I can’t tell you here how lonely I was after you left me. Everything I saw seemed to remind me of you so painfully. The corner where we used to have a friendly chat, the lounge in the library where you told me about anthropology enthusiastically, and so on. I couldn’t help feeling extremely sad whenever I had to go to these places.


And the day finally came when I decided to accept Jesus Christ as my Savior. It was April 13, 1986. After the service and the beginners’ class, I remained in the small room facing the graveyard with Ms. I**. She asked me if I believed in the resurrection of Jesus. I said, “Yes, I think it was not impossible because Jesus is God.” Then I asked the teacher many more questions. She answered each of my questions clearly.

“We are sinners. But when we believe in Jesus, He makes us clean. Then God considers us to be clean, because of Jesus. --My family, too, was against me when I told them I wanted to be a Christian. Certainly, it took a lot of time for them to understand me. However, they are now proud of me. They tell their neighbors proudly that I am a teacher at a Christian church. If you are not saved first, then, who will pray for the salvation of your family?”

At last, I said clearly, “Ms. I**, I believe in Jesus Christ.”

Ms. I** was overjoyed. She ran to the main chapel and came back with the minister, the Rev. M. A. The minister taught me these verses.


“Therefore, if anyone is in Christ, he is a new creation; the old has gone, the new has come!” (2 Corinthians 5:17)


“For the wages of sin is death, but the gift of God is eternal life in Christ Jesus our Lord.” (Romans 6:23)


“… for all have sinned and fall short of the glory of God, and are justified freely by his grace through the redemption that came by Christ Jesus.” (Romans 3:23—24)


"For it is by grace you have been saved, through faith -- and this not from yourselves, it is the gift of God -- " (Ephesians 2:8)


I came home by bus. The cherry blossoms along the river looked as if they were shining in my eyes.


After this, I decided to be a high school teacher again. I was baptized on June 1. Then I worked as a student teacher for three weeks at a high school near the university. I was happy to practice teaching. During the summer vacation, I took examinations and I passed them. In April, I was employed by the prefectural government and began to teach in I**.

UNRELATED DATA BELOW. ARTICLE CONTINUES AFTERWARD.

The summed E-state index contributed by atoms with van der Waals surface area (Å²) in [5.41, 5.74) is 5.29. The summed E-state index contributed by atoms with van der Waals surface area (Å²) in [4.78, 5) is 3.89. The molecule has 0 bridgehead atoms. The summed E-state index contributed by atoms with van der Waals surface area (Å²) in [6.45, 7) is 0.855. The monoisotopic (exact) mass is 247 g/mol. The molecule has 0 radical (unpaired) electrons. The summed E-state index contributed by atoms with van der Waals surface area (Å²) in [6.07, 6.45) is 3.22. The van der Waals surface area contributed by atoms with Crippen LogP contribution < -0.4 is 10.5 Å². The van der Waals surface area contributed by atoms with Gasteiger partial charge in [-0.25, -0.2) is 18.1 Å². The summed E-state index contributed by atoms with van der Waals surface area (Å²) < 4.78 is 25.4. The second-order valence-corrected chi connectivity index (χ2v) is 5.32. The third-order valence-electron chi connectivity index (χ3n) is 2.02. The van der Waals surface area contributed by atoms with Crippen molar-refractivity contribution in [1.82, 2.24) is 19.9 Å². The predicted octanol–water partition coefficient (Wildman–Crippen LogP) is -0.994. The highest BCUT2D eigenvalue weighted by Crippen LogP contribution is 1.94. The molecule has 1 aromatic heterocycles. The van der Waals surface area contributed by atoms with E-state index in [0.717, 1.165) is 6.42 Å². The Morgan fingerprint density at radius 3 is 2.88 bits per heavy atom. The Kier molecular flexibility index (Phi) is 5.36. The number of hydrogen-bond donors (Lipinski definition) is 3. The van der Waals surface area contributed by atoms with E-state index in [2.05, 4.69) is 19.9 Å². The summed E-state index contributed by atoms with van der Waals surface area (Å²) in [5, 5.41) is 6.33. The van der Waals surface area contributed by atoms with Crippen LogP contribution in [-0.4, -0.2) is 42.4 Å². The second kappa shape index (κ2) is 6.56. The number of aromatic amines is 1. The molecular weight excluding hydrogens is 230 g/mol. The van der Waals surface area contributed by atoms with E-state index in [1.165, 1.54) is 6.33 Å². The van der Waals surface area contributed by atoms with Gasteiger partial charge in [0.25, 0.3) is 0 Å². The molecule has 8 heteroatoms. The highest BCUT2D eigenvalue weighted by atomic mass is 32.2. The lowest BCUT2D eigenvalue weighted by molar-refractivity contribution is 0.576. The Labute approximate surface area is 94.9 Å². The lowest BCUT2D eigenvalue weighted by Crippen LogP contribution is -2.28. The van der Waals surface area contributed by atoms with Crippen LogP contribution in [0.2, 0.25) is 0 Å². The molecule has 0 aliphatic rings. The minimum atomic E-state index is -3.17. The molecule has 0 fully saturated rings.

When I started writing this letter, I was planning to write more about my work as a teacher, but I have changed my mind.


Let me conclude this long letter by asking you one question. Do you think we were born into this world by accident?


I don’t think so. God has created each of us as an object of His love. To tell the truth, I often feel disappointed at myself. Sometimes, I feel hopeless. However, I can fight against my hopelessness because God loves me in spite of my weaknesses.

God says to us in the Bible, "You are precious and honored in my sight, and I love you." This is the secret of my life.


I used to think that the purpose of my life was to make all my wishes come true by making whatever effort I can, but after becoming a Christian, I have changed a little. I am not alone. Jesus is always with me. I want to live a meaningful life following Jesus Christ. He loves us so much that He died on the cross in our place, so that our sins will be forgiven.



Love,

Romi

 

Dec 16, 2014

At Midnight


   I woke up around midnight. I had been sleeping in my room alone. I didn't have a bed in those days. Like most people living in Japan, I spread a soft mattress, a blanket and a thick quilt on the tatami floor every night before going to bed. When I got up in the morning, I had to fold the bedding and put it away in the closet. The mattress and the quilt were heavy and it was not easy for a little child to make a bed. I was seven years old at that time.